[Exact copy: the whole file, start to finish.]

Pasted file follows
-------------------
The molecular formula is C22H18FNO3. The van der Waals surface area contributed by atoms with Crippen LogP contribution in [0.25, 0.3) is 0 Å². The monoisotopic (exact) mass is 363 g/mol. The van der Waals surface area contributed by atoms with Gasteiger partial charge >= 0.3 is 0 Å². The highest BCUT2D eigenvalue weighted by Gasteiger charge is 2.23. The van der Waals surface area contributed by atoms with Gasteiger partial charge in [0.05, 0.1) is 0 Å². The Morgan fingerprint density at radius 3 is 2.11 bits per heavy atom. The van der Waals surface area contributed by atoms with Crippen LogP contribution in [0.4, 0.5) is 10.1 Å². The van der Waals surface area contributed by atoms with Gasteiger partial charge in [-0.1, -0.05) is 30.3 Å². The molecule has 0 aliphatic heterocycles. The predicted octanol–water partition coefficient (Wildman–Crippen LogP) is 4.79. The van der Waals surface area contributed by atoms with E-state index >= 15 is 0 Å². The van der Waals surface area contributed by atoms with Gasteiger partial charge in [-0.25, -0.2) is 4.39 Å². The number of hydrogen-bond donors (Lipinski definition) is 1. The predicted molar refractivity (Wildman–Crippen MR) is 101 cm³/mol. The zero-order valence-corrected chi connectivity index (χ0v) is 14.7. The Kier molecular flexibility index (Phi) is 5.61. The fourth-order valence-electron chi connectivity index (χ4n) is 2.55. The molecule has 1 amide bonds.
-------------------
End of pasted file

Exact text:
The molecular formula is C22H18FNO3. The van der Waals surface area contributed by atoms with Crippen LogP contribution in [0.25, 0.3) is 0 Å². The monoisotopic (exact) mass is 363 g/mol. The van der Waals surface area contributed by atoms with Gasteiger partial charge >= 0.3 is 0 Å². The highest BCUT2D eigenvalue weighted by Gasteiger charge is 2.23. The van der Waals surface area contributed by atoms with Gasteiger partial charge in [0.05, 0.1) is 0 Å². The Morgan fingerprint density at radius 3 is 2.11 bits per heavy atom. The van der Waals surface area contributed by atoms with Crippen LogP contribution in [0.4, 0.5) is 10.1 Å². The van der Waals surface area contributed by atoms with Gasteiger partial charge in [-0.1, -0.05) is 30.3 Å². The molecule has 0 aliphatic heterocycles. The predicted octanol–water partition coefficient (Wildman–Crippen LogP) is 4.79. The van der Waals surface area contributed by atoms with E-state index >= 15 is 0 Å². The van der Waals surface area contributed by atoms with Gasteiger partial charge in [-0.25, -0.2) is 4.39 Å². The number of hydrogen-bond donors (Lipinski definition) is 1. The predicted molar refractivity (Wildman–Crippen MR) is 101 cm³/mol. The zero-order valence-corrected chi connectivity index (χ0v) is 14.7. The Kier molecular flexibility index (Phi) is 5.61. The fourth-order valence-electron chi connectivity index (χ4n) is 2.55. The molecule has 1 amide bonds.